Every fan loves a local hero. Names such as Steven Gerrard, Alan Shearer or Harry Kane have reached stellar heights in coming through the youth systems and playing for their boyhood teams. These players become synonymous with their hometown club and embody the spirit, pride and love for the club which fans feel.
Most fans find more satisfaction in producing a home-grown talent rather than paying for a finished article. It’s the prospect of unearthing the next superstar or cult hero that excites fans so much. As a youth set-up, Aston Villa has been more successful than most. In recent years, youth teams have won The NextGen Series, FA Premier Youth League and FA Youth Cup. So why have so few graduates made a mark at Senior level in recent seasons?
In the last 5 years, we’ve seen varying approaches to producing a strong first team, all with similar levels of failure. From bringing in experienced premier league professionals to buying raw, young imports from abroad packed with potential. However, very few squad members came through the Villa ranks.
However, if we look beyond this time, there were a handful of youth players that did gain first-team exposure enough to make a lasting impression. Players like Steven Davis, Gary Cahill, Peter Whittingham, Luke Moore and Gabriel Agbonlahor, all broke through to become key members of the squad. While recently, Eric Lichaj, Marc Albrighton, Craig Gardner, Ciaran Clark and Nathan Delfounseo have also tasted first-team action. None of these apart from Agbonlahor is still at the club while we all know what has happened to Cahill and Albrighton since leaving.
However, this season, there are signs that there are new heroes in waiting, ready to take centre stage. Keinan Davis, although a very recent youth team acquisition from non-league football being the most obvious. Also, there is Andre Green, Jack Grealish, Callum O’Hare, Rushian Hepburn-Murphy, Jake Doyle-Hayes who are making positive inroads.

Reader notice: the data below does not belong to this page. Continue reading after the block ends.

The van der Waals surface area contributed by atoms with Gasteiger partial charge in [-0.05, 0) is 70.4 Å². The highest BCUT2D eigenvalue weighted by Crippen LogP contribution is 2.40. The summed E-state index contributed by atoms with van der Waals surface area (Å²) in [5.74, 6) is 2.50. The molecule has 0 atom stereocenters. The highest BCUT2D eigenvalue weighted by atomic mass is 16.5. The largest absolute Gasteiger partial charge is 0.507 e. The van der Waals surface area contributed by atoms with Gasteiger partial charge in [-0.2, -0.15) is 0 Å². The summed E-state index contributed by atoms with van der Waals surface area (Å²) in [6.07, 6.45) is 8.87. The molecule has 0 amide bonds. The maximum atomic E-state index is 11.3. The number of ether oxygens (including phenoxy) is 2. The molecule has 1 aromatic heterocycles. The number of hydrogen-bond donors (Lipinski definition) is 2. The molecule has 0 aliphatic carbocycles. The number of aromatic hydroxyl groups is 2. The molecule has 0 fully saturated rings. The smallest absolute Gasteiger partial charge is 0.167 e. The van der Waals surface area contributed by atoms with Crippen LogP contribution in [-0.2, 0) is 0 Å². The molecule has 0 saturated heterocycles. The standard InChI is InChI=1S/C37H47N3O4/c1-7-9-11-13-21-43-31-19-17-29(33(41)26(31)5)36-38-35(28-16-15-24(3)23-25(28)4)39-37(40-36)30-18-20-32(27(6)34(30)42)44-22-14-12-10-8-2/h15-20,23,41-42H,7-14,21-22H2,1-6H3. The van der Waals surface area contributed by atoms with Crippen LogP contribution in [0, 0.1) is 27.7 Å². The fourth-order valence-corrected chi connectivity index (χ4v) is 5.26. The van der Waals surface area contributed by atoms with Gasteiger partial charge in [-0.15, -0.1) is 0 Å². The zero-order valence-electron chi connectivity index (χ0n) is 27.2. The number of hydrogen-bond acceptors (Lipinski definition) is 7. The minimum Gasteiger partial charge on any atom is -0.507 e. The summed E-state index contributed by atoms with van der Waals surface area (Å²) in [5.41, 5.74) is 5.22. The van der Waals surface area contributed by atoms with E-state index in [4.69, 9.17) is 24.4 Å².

The trouble is these players can gain experience in the Academy and at U’23 level but none quite match the intensity, demands and ability level of Championship football. That is potentially why so few players have made the step-up recently.
Manchester City has acknowledged this fact too. Pep Guardiola identified quickly that the gulf in class between the U’23’s and first team football was so vast that a transitional period was needed. His solution was for City to buy a stake in Girona FC, a club recently promoted to La Liga from the Spanish second division. Immediately, City loaned out a crop of promising youngsters who were too good for the U’23’s yet not good enough to be in the first team squad.
These prospects could then play and be around competitive football, playing in a meaningful league against players of experience. We will see over the forthcoming years, how successful this approach will be for City but what Guardiola is trying to achieve makes sense. Albeit, it is not practical for 95% of teams who operate in the Football League to acquire teams to act as loan development systems.
Back to Villa. We don’t know how well our youth players will do. Any who break through into the first team will need to prove that they are worthy of a spot in the team very quickly. The priority this season has to be gaining promotion. Unfortunately, we don’t have time to waste to be patient and give the players time to adapt, make mistakes and better themselves. With Financial Fair Play regulations soon to come in and the parachute payments soon ending, Steve Bruce may put his faith in experience to achieve the aim of getting out of this league.
Ironically, if Villa doesn’t get promoted this season, this may have a benefit for the youngsters. Due to the FFP rules and parachute payments mentioned above, staying in the league could see the loss of several high earners and star players. The outcome being a team constructed of U’23 players and experienced professionals that we can afford.
We all want local heroes but we may have to bide our time for them.